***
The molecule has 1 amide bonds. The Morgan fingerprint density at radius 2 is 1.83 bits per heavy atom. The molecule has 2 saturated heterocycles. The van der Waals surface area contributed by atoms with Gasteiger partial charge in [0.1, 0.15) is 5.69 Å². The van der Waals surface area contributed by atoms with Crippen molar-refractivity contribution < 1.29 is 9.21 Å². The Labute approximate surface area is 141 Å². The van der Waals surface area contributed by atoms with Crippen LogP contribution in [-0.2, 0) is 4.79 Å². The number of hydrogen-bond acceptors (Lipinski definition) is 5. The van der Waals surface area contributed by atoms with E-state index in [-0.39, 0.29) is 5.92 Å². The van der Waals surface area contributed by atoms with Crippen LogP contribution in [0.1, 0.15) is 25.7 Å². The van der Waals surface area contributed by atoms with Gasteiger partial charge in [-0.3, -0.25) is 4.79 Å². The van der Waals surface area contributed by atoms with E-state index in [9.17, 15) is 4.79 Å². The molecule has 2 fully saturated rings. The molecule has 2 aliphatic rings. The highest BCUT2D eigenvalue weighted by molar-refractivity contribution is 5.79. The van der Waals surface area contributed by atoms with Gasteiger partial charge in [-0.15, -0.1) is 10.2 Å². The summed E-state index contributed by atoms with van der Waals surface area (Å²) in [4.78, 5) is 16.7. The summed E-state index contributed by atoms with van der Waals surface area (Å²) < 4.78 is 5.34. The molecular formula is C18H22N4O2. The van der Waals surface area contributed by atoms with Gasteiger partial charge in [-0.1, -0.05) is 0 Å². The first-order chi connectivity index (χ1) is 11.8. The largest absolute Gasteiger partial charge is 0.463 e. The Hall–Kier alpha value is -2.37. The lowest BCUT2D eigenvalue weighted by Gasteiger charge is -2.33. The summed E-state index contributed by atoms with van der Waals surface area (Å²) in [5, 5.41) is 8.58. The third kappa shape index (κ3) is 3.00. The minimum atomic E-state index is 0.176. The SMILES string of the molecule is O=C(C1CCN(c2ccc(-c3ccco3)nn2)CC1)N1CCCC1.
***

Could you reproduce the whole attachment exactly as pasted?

The molecule has 1 amide bonds. The Morgan fingerprint density at radius 2 is 1.83 bits per heavy atom. The molecule has 2 saturated heterocycles. The van der Waals surface area contributed by atoms with Gasteiger partial charge in [0.1, 0.15) is 5.69 Å². The van der Waals surface area contributed by atoms with Crippen molar-refractivity contribution < 1.29 is 9.21 Å². The Labute approximate surface area is 141 Å². The van der Waals surface area contributed by atoms with Crippen LogP contribution in [-0.2, 0) is 4.79 Å². The number of hydrogen-bond acceptors (Lipinski definition) is 5. The van der Waals surface area contributed by atoms with E-state index in [-0.39, 0.29) is 5.92 Å². The van der Waals surface area contributed by atoms with Crippen LogP contribution in [0.1, 0.15) is 25.7 Å². The van der Waals surface area contributed by atoms with Gasteiger partial charge in [-0.3, -0.25) is 4.79 Å². The van der Waals surface area contributed by atoms with E-state index in [9.17, 15) is 4.79 Å². The molecule has 2 fully saturated rings. The molecule has 2 aliphatic rings. The highest BCUT2D eigenvalue weighted by molar-refractivity contribution is 5.79. The van der Waals surface area contributed by atoms with Gasteiger partial charge in [-0.15, -0.1) is 10.2 Å². The summed E-state index contributed by atoms with van der Waals surface area (Å²) in [4.78, 5) is 16.7. The summed E-state index contributed by atoms with van der Waals surface area (Å²) < 4.78 is 5.34. The molecular formula is C18H22N4O2. The van der Waals surface area contributed by atoms with Gasteiger partial charge in [-0.1, -0.05) is 0 Å². The first-order chi connectivity index (χ1) is 11.8. The largest absolute Gasteiger partial charge is 0.463 e. The Hall–Kier alpha value is -2.37. The lowest BCUT2D eigenvalue weighted by Gasteiger charge is -2.33. The summed E-state index contributed by atoms with van der Waals surface area (Å²) in [5, 5.41) is 8.58. The third kappa shape index (κ3) is 3.00. The minimum atomic E-state index is 0.176. The SMILES string of the molecule is O=C(C1CCN(c2ccc(-c3ccco3)nn2)CC1)N1CCCC1.